If online gaming platforms will make an appearance in your home any time this holiday season, then make sure your kids’ new favorite pastime doesn’t take the happy out of your holidays.
When they are parked in front of a TV, tablet or smartphone, chances are they are playing video games. The 2021 global games market size is over $175.8 billion worldwide and an estimated 2.9 billion people around the world are playing video games on consoles, PCs and mobile devices. It’s nearly certain your kids are playing. The Entertainment® Software Association estimates that 20% of gamers in the U.S. are under the age of 18.
Those numbers, combined with gaming fraud increases, make gaming a family concern. In the second quarter of 2021, overall online fraud attempts increased 16.5% over the same period in 2020, according to a TransUnion analysis. During the same time period, online gaming fraud jumped an astounding 393%.
Parents and guardians need to understand the risks gaming poses to kids, and learn practical actions you can take to protect your family.
While still evolving, the dangers your family faces in the world of gaming follow trends and patterns seen for years in the personal financial services and information security (infosec) industries. The three most common current risks to gamers, young and old, are:
Here is what’s involved, and how parents can minimize the threats posed by each.
Account takeover (ATO) is the term used when someone gains illicit access to an existing account. Hackers gain access in a number of ways, from guessing an easy password to obtaining credentials for sale on the dark web.
In the context of video games, an ATO can be about getting access to the accounts of more experienced players to gain access to earned or purchased assets. The accounts and their credentials are then often sold to less experienced gamers, unaware what they are purchasing was stolen from another player. It is big business in the gaming “underworld,” where millions of stolen credentials are available on the dark web.
Because various forms of ATO fraud have been plaguing financial services and consumers for years, here are some best practices to protect against the risks to your family’s gaming accounts.
While often tied to ATO, payment card fraud in gaming is its own distinct risk that can arise in any number of ways. Within your gaming service, you likely have your payment card on file to be charged for anything needed to play and succeed in the game. If you or your child’s account is compromised and you are the victim of ATO, you will most likely also be the victim of payment card fraud.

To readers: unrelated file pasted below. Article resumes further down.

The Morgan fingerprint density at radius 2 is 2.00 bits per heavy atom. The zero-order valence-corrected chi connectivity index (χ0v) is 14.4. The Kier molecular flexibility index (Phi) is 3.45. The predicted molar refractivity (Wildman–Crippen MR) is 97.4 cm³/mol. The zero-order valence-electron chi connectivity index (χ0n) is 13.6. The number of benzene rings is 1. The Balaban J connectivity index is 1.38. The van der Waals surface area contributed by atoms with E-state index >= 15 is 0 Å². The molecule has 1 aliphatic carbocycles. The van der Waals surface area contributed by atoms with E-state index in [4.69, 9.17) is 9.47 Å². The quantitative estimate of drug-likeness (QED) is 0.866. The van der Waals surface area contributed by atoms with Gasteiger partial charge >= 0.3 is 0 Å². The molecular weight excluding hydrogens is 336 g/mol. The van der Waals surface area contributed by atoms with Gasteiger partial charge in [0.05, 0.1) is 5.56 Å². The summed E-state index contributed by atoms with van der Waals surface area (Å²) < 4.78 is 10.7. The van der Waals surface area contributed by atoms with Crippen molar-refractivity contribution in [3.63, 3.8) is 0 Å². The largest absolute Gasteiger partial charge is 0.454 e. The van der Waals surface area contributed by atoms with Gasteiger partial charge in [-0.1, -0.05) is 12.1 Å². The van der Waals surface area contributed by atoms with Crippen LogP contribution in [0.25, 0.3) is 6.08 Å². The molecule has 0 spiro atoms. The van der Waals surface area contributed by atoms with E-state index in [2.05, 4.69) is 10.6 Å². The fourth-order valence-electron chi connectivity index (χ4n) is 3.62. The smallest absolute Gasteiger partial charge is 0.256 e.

Even more, there are risks posed by purchases on third-party marketplaces that allow players to exchange content like weapons, cars, skins/paint-jobs or perks. There are many ways fraud occurs in these exchanges, including that the person on the other end accepts payment and never delivers what was promised. Most exchanges do little to police individual transactions, so these violations can go unchecked.
Beware of fraudulent websites offering kids game cheats and codes that are actually payment card number harvesting scams. Instead of delivering the promised code, the site may be simply collecting the payment card number to sell it to cybercriminals. Remember, it can take weeks or months before the card number is purchased on the dark web and fraudulent charges emerge.
And finally, kids can be targeted by good old-fashioned social engineering. Their new “gaming friend” cons them into providing a credit card number, typically with the promise of game codes, skins or cheats. Make sure to talk to your son or daughter about not spending money on skins or add-ons without asking for your permission first.
Credit card fraud is nothing new, but young people might not be as adept at spotting trouble. Here’s what parents can do.
Abusive players use Denial of Service (DoS) attacks as a form of retaliation or straight-up bullying. Perpetrators threaten other players in the game by “IP booting” in which they create a “traffic jam” of data that blocks valid network connections. This doesn’t just affect the child playing games – it can take the household’s entire internet network down. This type of attack is possible because there is no shortage of websites that provide illicit IP booting services for gaming platforms.
Gaming platforms can’t prevent these attacks, because they happen locally outside of the service. Using a Virtual Private Network (VPN) service is the only way to proactively avoid a DoS attack. If it happens to you, follow these steps immediately:
If your kids’ holiday downtime will include time playing games on a phone, console or computer, there are many common-sense ways parents can protect against emerging fraud and security issues. Like with any online activity in the modern world, the key is to remain alert and aware so that your family can enjoy the things that matter most this season.